Former junior health minister David Lammy, now skills minister, tells HSJ about his plans for a more skilled healthcare workforce
HSJ: During your lifetime, how do you think skills needs have changed in the healthcare sector?
David Lammy: In keeping with the whole economy, skills needs in the healthcare sector have become crucial to delivering a high class service. Healthcare is looking to improve productivity to enable it to function more efficiently, but can only do that if its workforce has adequate skill levels and if all of the workforce fulfils its potential. We must rise to the challenges and seize the opportunities that our rapidly changing world presents if we are to secure the healthcare service we all desire.
Do you agree that within healthcare all skills at all levels are important and that it is more critical to have the right people with the right skills in the right place than in any other sector?
Skills needs in the healthcare sector have changed to reflect patients' needs. New ways of working, new treatments and procedures and the shift of more services into the community reflect patient choice and require a health workforce that has the right skills for the new healthcare environment.
You are on record talking about the "unprecedented opportunities that the global marketplace presents". How do you think globalisation could affect the NHS, independent and voluntary healthcare sectors in the UK?
Globalisation is an opportunity for the UK health service. We can use it to enhance the health service by widening the scope for innovation and taking on good practice from around the world and taking advantage of global expertise.
You have also spoken about "the remarkable changes that can happen when people embrace learning". Do you have any examples?
I would emphasise how important it is for every single person to embrace learning; how it can lead to a more rewarding and fulfilling life. For example, evidence suggests that people with level 1 numeracy earn 6-10 per cent more than those with numeracy skills below this level. Someone with a level 2 qualification earns on average around£100,000 more over their lifetime than an otherwise similar person who leaves learning with below level 2 qualifications.
Someone with a level 3 earns on average around£85,000 more over their lifetime than a similar person who leaves learning with level 2 qualifications. Someone with an advanced apprenticeship (level 3) earns on average around£100,000 more over their lifetime than someone with level 2 qualifications.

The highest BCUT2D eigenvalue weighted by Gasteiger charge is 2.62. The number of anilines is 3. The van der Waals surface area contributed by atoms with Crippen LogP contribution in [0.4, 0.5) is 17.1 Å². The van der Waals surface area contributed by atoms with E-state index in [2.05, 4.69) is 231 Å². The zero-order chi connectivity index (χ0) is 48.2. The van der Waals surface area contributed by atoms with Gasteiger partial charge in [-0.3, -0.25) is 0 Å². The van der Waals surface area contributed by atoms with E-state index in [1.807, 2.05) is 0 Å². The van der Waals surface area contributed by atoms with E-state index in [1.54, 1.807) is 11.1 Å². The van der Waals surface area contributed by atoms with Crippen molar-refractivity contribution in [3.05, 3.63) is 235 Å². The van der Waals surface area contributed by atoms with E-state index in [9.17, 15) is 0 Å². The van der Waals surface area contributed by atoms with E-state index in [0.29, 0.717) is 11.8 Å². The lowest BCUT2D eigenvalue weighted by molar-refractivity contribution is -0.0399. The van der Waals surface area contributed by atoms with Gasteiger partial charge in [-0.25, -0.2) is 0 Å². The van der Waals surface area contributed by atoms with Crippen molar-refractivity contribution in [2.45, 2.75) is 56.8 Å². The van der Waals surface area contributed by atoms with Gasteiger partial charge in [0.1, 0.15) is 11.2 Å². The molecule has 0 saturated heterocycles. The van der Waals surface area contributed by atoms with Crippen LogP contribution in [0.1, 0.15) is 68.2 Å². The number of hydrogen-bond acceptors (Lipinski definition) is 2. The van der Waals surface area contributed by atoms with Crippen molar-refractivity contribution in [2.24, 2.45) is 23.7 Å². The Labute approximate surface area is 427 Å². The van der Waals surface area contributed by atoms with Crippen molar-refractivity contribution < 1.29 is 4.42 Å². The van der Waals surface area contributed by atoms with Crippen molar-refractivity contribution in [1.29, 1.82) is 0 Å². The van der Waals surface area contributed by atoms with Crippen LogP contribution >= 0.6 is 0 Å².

The average graduate earns on average around£100,000 more in their life than an otherwise similar person with a level 3.
You regularly outline your vision about the "jobs of tomorrow". What will they look like in the healthcare sector?
As healthcare changes, and new drugs and technology offer new ways to treat patients, the role of all NHS staff is changing and we are seeing the development of roles that cut across professional boundaries - including doctors. Many existing professionals are taking on additional tasks associated with special interests.
These roles enable them to use their skills more appropriately and, with the additional competencies, deal with more complex cases. We must remember that no healthcare professional works in isolation and care is now delivered in different ways by a variety of healthcare professionals. Finally, the aim is to increase capacity and ensure the most appropriate practitioner in the healthcare team gives patients the most appropriate treatment.
What benefits do you believe employers in the healthcare sector will gain by investing in their staff?
Government is doing all it can to shape the skills system around the needs of employers and individual learners. Through the new Commission for Employment and Skills and a reformed network of sector skills councils, employers will be able to exert real leverage over both content and delivery of skills and employment programmes.
Working through their sector skills councils, we are giving employers the leading role in the reform and development of qualifications for their sector. Employers will determine the content of vocational qualifications for their sector, and advise as to which should be priorities for public funding.
We will also make it easier for employers to have their own training programmes accredited.
Employers need to act, too. We encourage all employers to follow the example set by McDonald's, Sainsbury's, Ford and all government departments and make the "skills pledge". Employers who make this pledge will be able to access support - and subsidised training - through the Train to Gain service.
You have urged employers to visit the Train to Gain website and to make the Skills Pledge. What other messages would you like to send out to the healthcare sector employers?
Skills for Health, the Learning and Skills Council and strategic health authorities - with the support of the Department for Innovation, Universities and Skills and Department of Health - now have a framework in place, with up to£100m annually, to tackle skills gaps and shortages. I would urge all healthcare employers to take advantage of this opportunity.
Skills for Health will have a key role in working with employers to achieve the vision set out by Lord Leitch of a world class skills base, and through this employers can improve productivity and realise benefits for patients.
If sector skills councils are to become the voice of their sectors, we can never be satisfied with what they are doing. They need to fully embrace world class skills. All the work of the councils is important. Skills for Health has a huge agenda; it is vital its sector skills agreements are followed through and sector qualification strategies are introduced.
But, most of all, it is vital that Skills for Health is working to ensure employers and employees get the service which will improve business performance through skilling the workforce.